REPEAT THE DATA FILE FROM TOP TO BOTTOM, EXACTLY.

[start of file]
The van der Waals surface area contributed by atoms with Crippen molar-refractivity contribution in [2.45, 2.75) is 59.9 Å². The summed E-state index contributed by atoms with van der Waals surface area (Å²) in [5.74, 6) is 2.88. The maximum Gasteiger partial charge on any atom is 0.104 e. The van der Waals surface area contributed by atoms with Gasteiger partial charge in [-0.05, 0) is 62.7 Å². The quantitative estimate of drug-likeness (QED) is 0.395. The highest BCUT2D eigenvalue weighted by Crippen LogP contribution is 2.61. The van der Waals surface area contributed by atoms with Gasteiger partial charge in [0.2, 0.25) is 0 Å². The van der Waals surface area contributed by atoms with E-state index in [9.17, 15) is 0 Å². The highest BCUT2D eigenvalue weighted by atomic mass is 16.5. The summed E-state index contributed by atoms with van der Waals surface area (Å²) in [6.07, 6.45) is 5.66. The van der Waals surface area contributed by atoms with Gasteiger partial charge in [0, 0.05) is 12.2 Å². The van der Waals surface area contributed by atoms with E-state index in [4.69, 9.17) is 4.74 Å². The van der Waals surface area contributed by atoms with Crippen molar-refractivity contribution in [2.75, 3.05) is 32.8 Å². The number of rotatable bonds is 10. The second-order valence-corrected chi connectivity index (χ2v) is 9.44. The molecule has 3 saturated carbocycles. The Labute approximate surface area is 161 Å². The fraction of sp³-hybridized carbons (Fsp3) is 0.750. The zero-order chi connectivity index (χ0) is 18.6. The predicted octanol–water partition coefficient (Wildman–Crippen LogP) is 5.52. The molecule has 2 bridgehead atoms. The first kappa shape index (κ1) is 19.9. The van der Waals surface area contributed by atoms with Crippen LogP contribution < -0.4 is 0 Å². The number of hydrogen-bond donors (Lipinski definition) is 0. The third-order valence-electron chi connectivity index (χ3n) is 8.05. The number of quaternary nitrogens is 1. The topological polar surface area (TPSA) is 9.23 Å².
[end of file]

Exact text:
The van der Waals surface area contributed by atoms with Crippen molar-refractivity contribution in [2.45, 2.75) is 59.9 Å². The summed E-state index contributed by atoms with van der Waals surface area (Å²) in [5.74, 6) is 2.88. The maximum Gasteiger partial charge on any atom is 0.104 e. The van der Waals surface area contributed by atoms with Gasteiger partial charge in [-0.05, 0) is 62.7 Å². The quantitative estimate of drug-likeness (QED) is 0.395. The highest BCUT2D eigenvalue weighted by Crippen LogP contribution is 2.61. The van der Waals surface area contributed by atoms with Gasteiger partial charge in [0.2, 0.25) is 0 Å². The van der Waals surface area contributed by atoms with E-state index in [9.17, 15) is 0 Å². The highest BCUT2D eigenvalue weighted by atomic mass is 16.5. The summed E-state index contributed by atoms with van der Waals surface area (Å²) in [6.07, 6.45) is 5.66. The van der Waals surface area contributed by atoms with Gasteiger partial charge in [0, 0.05) is 12.2 Å². The van der Waals surface area contributed by atoms with E-state index in [4.69, 9.17) is 4.74 Å². The van der Waals surface area contributed by atoms with Crippen molar-refractivity contribution in [2.75, 3.05) is 32.8 Å². The number of rotatable bonds is 10. The second-order valence-corrected chi connectivity index (χ2v) is 9.44. The molecule has 3 saturated carbocycles. The Labute approximate surface area is 161 Å². The fraction of sp³-hybridized carbons (Fsp3) is 0.750. The zero-order chi connectivity index (χ0) is 18.6. The predicted octanol–water partition coefficient (Wildman–Crippen LogP) is 5.52. The molecule has 2 bridgehead atoms. The first kappa shape index (κ1) is 19.9. The van der Waals surface area contributed by atoms with Crippen LogP contribution < -0.4 is 0 Å². The number of hydrogen-bond donors (Lipinski definition) is 0. The third-order valence-electron chi connectivity index (χ3n) is 8.05. The number of quaternary nitrogens is 1. The topological polar surface area (TPSA) is 9.23 Å².